The Land Before jpegs

The lights go off. My whole family is sitting in the dark facing one wall. There’s a faint humming and then a blinding flash! KA-Click! And up comes the first image!

These are fond memories for me. Actually, memories of memories. The family slide shows were always fun despite the hoots from the audience that the projector runner was going too fast, too slow or that the picture was out of focus. That big silver screen was magical and the “Zoooop!” sound that it made as it was extend up, ready for the show to begin was always so appealing to hear.

The piles of carousels from vacations past. The pictures of aunts and uncles who looked impossibly young. The popcorn!

It’s interesting to think back to a time not so long ago when I was carefully picking out the right ASA film for the picture taking that I was planning to do. The special holsters for the telephoto, macro and zoom lenses. The equipment was fun. It made you feel professional. You knew what you were doing and the fourteen pounds of camera equipment lashed to your torso proved it.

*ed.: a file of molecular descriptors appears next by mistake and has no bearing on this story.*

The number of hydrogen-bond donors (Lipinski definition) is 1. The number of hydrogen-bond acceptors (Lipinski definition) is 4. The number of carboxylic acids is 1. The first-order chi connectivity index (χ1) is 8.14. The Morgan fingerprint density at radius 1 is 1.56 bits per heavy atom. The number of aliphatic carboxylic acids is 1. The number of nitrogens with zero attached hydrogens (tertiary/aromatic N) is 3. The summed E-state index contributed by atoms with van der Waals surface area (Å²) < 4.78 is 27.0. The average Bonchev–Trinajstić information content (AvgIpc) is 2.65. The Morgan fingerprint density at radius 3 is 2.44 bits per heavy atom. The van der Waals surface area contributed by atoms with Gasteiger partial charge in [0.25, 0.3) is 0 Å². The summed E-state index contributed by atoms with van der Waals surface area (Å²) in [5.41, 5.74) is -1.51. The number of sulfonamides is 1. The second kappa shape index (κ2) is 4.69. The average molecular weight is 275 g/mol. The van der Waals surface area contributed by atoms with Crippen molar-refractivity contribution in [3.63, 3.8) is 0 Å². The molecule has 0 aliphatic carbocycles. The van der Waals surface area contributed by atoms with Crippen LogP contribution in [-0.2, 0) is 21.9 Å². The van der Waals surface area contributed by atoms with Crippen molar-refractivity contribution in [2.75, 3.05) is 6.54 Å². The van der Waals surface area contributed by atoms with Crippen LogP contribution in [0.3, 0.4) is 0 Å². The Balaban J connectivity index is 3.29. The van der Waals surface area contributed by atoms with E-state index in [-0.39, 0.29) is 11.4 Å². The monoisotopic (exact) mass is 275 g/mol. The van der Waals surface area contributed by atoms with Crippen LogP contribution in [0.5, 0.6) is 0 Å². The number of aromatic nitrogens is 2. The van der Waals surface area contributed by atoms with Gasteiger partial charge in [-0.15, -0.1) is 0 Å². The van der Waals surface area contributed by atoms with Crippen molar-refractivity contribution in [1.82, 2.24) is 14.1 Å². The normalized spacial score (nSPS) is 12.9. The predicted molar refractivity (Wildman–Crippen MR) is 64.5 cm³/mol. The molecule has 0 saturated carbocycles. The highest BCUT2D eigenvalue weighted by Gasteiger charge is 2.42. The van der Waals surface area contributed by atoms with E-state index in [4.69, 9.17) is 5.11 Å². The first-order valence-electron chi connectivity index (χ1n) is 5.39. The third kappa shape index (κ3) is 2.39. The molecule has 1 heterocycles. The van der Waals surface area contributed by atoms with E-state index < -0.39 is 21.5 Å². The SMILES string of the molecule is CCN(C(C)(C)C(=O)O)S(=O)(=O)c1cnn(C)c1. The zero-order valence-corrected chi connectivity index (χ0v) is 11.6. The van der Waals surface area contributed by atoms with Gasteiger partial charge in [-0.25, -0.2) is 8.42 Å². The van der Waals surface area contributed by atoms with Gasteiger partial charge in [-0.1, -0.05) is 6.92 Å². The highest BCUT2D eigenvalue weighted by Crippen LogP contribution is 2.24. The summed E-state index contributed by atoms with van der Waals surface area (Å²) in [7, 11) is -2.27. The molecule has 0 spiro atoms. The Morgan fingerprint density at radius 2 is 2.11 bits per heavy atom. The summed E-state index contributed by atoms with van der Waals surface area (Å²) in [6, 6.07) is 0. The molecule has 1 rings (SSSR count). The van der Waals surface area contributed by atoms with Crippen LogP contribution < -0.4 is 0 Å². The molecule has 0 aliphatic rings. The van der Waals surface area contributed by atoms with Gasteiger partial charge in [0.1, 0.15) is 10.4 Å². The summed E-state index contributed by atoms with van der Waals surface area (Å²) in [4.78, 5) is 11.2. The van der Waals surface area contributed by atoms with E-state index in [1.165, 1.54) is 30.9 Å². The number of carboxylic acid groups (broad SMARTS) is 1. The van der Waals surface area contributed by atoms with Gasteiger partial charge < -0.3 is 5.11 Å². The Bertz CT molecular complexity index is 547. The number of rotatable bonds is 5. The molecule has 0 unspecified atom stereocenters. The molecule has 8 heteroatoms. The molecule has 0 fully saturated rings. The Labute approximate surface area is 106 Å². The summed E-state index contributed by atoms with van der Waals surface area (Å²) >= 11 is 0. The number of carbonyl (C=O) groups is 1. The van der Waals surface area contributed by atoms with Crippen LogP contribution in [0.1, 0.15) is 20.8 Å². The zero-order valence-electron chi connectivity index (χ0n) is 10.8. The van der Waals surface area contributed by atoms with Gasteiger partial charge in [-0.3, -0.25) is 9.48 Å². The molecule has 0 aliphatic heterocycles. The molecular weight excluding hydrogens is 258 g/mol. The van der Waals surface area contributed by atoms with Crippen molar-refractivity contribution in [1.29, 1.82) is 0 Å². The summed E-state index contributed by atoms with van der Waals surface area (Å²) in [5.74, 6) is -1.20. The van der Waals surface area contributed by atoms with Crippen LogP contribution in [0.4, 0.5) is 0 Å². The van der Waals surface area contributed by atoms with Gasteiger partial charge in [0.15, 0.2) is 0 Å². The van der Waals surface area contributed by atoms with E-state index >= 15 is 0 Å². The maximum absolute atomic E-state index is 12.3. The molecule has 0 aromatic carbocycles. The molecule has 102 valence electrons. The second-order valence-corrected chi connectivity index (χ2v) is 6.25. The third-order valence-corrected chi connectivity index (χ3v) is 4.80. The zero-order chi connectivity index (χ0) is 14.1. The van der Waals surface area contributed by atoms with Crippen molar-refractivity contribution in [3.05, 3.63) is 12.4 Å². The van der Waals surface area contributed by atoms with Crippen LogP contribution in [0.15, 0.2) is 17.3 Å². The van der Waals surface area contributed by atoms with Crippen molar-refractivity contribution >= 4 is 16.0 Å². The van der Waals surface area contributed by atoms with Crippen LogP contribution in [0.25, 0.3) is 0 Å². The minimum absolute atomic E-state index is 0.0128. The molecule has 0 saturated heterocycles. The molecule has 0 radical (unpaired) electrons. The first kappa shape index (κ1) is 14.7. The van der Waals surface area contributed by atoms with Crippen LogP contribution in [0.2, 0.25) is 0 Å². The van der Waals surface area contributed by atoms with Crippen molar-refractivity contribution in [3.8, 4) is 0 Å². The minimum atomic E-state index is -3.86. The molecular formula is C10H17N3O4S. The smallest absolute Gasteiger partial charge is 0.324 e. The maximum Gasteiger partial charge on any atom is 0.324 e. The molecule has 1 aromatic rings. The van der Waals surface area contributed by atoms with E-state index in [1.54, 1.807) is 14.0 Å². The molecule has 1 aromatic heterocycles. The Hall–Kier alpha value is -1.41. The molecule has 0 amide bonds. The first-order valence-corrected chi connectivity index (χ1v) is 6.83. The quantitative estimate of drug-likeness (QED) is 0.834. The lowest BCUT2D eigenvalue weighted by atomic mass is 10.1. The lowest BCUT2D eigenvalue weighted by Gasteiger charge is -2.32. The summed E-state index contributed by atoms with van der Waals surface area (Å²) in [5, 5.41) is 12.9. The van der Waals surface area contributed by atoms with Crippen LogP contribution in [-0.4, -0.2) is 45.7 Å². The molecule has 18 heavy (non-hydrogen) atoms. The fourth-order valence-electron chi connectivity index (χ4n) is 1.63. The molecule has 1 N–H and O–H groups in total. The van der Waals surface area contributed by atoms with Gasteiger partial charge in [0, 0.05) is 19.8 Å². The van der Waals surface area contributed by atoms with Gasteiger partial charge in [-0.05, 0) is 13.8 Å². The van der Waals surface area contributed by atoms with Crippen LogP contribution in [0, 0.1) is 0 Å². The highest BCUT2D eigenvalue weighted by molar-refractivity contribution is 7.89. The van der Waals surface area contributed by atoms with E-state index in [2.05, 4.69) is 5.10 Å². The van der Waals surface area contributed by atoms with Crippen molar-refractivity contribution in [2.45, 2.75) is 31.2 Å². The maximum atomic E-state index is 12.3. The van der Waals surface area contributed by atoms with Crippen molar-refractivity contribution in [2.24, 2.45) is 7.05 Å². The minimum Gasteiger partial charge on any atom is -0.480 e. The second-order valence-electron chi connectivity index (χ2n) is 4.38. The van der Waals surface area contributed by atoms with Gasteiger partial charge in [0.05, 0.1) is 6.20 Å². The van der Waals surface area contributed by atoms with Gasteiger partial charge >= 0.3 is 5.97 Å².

When I was young, like so many other kids, I got a little Instamatic 110. It even had the pedestal for the flash cubes, supposedly to cut down on redeye. That little black rectangle and I went all over the place. It was dragged to camp, hiking and Disney World. I vividly remember taking “pictures” even though I knew it was out of film, just for the satisfaction of hearing that “click” of the shutter and the ratchet sound to advance the film.

The 110 naturally, took print film and in various dusty boxes are zip lock baggies with piles of thick prints, corners neatly rounded and going sepia with time.

Then at some point, I got my Dad’s old 35mm. It was a Minolta. Its steel body made it weigh a ton and there was only the one, do everything, lens. It was fully manual and the as far electronics went, there was built in light meter. That’s it. I loved it, used it well and if the lack of lenses made it difficult, if not impossible to take some photos, it made up for it by taking the most exquisite black and whites of any camera I’ve ever owned.